Patricia Dunn, former chairwoman at computer bigwig Hewlett-Packard (HP), will face felony charges, along with four other individuals, in relation to the company’s controversial investigation into the source of sensitive company information leaked to media outlets, The New York Times reports.
The news comes from attorneys involved in the case, according to the Times.
California Attorney General Bill Lockyer is expected to hand down indictments to the five today, the sources told the Times.
Lockyer will indict Dunn; Kevin T. Hunsaker, ex-HP senior attorney; Ronald DeLia, a private investigator based out of Massachusetts; Joseph DePante, owner of Florida-based Action Research Group, an information broker; and Bryan Wagner of Littleton, Colo., who reportedly obtained phone records as part of the HP probe while in the employ of DePante, the Times reports.
The five individuals face four felony charges each, including false or fraudulent pretenses to obtain confidential information from a public utility, unauthorized access to computer information, theft of identity, and conspiracy to commit the crimes, according to the Times.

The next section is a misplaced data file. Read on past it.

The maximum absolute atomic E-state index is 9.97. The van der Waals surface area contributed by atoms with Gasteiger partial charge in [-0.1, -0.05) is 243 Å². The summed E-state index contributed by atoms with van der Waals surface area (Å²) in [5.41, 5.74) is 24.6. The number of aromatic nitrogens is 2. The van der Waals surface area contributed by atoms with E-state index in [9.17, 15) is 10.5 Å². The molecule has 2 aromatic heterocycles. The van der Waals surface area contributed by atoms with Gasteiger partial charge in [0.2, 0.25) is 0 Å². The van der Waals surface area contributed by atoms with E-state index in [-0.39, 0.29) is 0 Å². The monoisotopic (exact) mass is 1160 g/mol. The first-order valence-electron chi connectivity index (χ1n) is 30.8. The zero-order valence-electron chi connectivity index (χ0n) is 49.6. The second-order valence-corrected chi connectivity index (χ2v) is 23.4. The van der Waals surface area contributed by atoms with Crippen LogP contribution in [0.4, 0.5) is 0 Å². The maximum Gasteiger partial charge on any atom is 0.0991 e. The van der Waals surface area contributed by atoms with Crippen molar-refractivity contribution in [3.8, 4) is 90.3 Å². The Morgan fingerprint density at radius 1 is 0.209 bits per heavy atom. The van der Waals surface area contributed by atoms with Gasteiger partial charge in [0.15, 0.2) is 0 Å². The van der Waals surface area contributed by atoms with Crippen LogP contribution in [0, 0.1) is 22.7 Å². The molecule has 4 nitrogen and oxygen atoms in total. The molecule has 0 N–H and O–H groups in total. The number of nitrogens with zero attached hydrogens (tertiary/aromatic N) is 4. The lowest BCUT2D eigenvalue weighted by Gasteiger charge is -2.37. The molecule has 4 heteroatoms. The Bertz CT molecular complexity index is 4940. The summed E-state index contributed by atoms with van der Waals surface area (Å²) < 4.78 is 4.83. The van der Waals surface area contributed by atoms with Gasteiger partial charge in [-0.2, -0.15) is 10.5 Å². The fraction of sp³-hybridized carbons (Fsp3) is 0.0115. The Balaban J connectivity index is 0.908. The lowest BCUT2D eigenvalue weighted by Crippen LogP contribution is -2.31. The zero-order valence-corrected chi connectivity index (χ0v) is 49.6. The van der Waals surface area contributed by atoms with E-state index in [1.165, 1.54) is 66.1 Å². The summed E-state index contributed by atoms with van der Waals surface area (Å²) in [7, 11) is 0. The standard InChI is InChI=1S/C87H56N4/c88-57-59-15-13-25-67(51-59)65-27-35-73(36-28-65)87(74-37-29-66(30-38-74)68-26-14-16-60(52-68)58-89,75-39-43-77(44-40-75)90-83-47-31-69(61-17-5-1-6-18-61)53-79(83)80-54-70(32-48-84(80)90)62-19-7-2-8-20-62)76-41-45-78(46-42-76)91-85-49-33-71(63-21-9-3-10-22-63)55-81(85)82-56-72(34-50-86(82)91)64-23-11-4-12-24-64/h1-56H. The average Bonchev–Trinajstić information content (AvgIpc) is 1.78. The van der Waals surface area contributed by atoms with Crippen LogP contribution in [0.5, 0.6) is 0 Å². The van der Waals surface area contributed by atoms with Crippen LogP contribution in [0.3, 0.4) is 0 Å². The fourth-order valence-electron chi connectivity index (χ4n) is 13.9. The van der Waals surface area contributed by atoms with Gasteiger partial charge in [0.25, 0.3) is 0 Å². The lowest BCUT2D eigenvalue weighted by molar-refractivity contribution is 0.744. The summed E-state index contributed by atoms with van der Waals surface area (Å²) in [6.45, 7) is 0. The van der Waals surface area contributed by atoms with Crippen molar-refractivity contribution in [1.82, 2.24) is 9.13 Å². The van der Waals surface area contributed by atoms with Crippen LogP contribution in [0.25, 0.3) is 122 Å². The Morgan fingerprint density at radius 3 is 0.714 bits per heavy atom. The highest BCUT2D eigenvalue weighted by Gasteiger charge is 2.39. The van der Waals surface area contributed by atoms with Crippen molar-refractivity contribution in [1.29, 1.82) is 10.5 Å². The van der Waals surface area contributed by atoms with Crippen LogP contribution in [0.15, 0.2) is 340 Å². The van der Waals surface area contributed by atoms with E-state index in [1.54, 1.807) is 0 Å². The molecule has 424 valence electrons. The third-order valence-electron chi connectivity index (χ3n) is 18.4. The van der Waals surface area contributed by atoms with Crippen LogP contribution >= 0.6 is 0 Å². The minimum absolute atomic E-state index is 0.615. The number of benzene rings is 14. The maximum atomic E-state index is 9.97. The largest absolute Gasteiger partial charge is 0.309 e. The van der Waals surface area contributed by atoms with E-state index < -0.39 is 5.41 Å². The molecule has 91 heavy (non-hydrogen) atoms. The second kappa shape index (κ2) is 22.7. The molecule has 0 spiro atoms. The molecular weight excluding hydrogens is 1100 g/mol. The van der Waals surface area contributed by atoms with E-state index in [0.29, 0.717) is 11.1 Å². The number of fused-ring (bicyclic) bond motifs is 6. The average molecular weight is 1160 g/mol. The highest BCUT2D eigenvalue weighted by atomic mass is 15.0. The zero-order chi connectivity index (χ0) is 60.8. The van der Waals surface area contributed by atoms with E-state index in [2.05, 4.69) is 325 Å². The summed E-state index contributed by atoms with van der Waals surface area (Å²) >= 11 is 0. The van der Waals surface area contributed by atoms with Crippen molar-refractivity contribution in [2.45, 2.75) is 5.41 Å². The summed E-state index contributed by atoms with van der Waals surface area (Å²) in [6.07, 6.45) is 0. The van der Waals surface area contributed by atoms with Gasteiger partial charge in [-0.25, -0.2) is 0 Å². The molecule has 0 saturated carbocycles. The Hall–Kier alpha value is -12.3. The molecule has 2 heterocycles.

The charges are a result of HP’s now widely publicized probe into its own board of directors to determine if the leaked information originated from a member. HP contracted DeLia for assistance in the investigation and DeLia brought on DePante and Action Research Group, the Times reports. California is accusing all five of participating in a practice dubbed “pretexting,” or the impersonation of someone to fraudulently obtain information, according to the Times.
The HP board of directors probe was initiated by Dunn in 2005, when she contacted DeLia, who routinely provided her with status reports, the firm said, according to the Times. Hunsaker oversaw the operation during 2006, the Times reports. Dunn resigned in September, and Hunsaker’s lawyer said he was let go after refusing to tender his resignation, according to the Times.
“Today’s announcement by the California Attorney General of indictments against HP’s former Chairman, its former Senior Counsel, as well as the detective firm and one of the pretexting firms indicates that prosecutors are beginning to moving forward to address the violations that occurred here,” said U.S. Rep. Edward J. Markey (D-Mass.) of the news.